In 1990, the Legislature amended S.C. Code Ann. § 20-3-130 (Supp. 2004) to codify the common law rule that periodic alimony terminates at death, but provided an exception to this rule when alimony is secured pursuant to subsection 20-3-130(D).  Gilfillin, 344 S.C. at 412, 544 S.E.2d at 831.

Section 20-3-130 now provides, in pertinent part:

(B)  Alimony and separate maintenance and support awards may be granted pendente lite and permanently in such amounts and for periods of time subject to conditions as the court considers just including, but not limited to:

(1)  Periodic alimony to be paid but terminating on the remarriage or continued cohabitation of the supported spouse or upon the death of either spouse (except as secured in subsection (D)) and terminable and modifiable based upon changed circumstances occurring in the future. . . .

(D)  In making an award of alimony or separate maintenance and support, the court may make provision for security for the payment of the support including, but not limited to, requiring the posting of money, property, and bonds and may require a spouse, with due consideration of the cost of premiums, insurance plans carried by the parties during marriage, insurability of the payor spouse, the probable economic condition of the supported spouse upon the death of the payor spouse, and any other factors the court may deem relevant, to carry and maintain life insurance so as to assure support of a spouse beyond the death of the payor spouse.

In Gilfillin, we stated subsection (D) must be strictly construed because it is in derogation of the common law rule that periodic alimony terminates at the death of the payor spouse.  We held that life insurance is the only permitted means of securing alimony beyond the life of the payor spouse and struck down the family court’s creation of an alimony trust.  We stated that “[w]ith the enactment of subsection 20-3-130(D), the Legislature provided that life insurance could be used to secure such payment whenever the family court made factual findings concerning the five factors favored requiring such insurance.”  Gilfillin, 344 S.C. at 414, 544 S.E.2d at 832.  Further, the “use of life insurance is restricted in subsection (D) for use only after the family court makes comprehensive review of five distinct issues. . . .”  Id.  We noted several of the pre-1990 Court of Appeals’ cases listed above which require a finding of “special circumstances,” but did not explicitly endorse or reject such a requirement.[4]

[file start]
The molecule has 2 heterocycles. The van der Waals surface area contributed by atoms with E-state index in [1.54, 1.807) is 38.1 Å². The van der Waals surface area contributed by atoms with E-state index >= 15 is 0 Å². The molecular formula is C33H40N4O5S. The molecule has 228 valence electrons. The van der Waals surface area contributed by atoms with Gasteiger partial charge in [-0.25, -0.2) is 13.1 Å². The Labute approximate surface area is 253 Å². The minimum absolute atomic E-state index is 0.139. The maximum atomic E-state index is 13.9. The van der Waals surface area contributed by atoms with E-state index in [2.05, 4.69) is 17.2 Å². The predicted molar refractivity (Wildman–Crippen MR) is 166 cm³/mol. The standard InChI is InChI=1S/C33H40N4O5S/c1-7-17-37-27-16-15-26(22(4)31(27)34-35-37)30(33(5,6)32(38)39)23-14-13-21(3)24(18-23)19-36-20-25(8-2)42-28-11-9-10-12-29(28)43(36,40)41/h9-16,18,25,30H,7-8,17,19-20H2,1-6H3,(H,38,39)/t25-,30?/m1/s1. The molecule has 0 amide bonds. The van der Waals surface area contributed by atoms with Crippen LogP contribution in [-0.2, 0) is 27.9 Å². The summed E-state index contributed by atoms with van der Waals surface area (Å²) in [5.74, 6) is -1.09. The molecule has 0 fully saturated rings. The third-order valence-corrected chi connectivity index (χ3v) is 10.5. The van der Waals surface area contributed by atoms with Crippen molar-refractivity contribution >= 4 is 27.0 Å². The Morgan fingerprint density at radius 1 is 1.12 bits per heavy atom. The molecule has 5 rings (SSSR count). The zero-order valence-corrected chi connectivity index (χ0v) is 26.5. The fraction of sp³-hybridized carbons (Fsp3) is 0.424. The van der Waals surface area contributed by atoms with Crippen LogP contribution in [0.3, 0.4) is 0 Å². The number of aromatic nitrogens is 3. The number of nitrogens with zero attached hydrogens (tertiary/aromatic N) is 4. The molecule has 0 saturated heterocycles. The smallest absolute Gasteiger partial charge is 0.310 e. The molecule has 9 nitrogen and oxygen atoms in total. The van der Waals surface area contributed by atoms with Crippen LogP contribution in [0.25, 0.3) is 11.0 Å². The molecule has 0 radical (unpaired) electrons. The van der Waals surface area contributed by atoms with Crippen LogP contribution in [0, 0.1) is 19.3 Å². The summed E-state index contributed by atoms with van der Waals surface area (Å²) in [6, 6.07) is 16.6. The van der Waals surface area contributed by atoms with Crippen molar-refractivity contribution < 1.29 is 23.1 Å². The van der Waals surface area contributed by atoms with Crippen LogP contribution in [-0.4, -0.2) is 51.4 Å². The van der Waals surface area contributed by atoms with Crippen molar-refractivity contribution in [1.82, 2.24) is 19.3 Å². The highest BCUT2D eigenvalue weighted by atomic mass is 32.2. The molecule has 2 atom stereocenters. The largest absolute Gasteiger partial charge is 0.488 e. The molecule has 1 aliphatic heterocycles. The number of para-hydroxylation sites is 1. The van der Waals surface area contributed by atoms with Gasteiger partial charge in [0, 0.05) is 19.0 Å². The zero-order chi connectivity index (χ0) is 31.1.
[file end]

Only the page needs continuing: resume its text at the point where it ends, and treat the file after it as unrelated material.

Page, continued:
Since 1990, the Court of Appeals has continued to require a showing of “special circumstances” or a “compelling reason” before the family court may order the purchase or maintenance of life insurance as security for an alimony or child support obligation.  Wooten, 356 S.C. at 477, 589 S.E.2d at 771 (“precedent of this court, both before and after 1990, has consistently applied the ‘compelling reason’ standard to secure the payment of alimony and child support”); Mallett v. Mallett, 323 S.C. 141, 150, 473 S.E.2d 804, 810 (Ct. App. 1996) (finding no compelling reason requiring husband to secure child support award with life insurance); McElveen v. McElveen, 332 S.C. 583, 603-04, 506 S.E.2d 1, 11-12 (Ct. App. 1998) (finding no compelling reason requiring husband to secure child support and alimony payments with life insurance); Allen v. Allen, 347 S.C. 177, 186-87, 554 S.E.2d 421, 426 (Ct. App. 2001) (remanding for family court to reconsider decision requiring husband to secure alimony award with life insurance by making a comprehensive review of statutory factors, and mentioning precedent requiring a showing of special circumstances for such security); Roberson v. Roberson, 359 S.C. 384, 391-92, 597 S.E.2d 840, 844 (Ct. App. 2004) (upholding ruling which required husband to secure alimony award with life insurance where record revealed family court properly considered statutory factors; Court of Appeals cited Wooten, 356 S.C. 473, 589 S.E.2d 769, which requires showing of special circumstances or compelling reason).  See also John J. Michalik, Divorce:  Provision in Decree That One Party Obtain or Maintain Life Insurance for Benefit of Other Party or Child, 59 A.L.R.3d 9 (1974).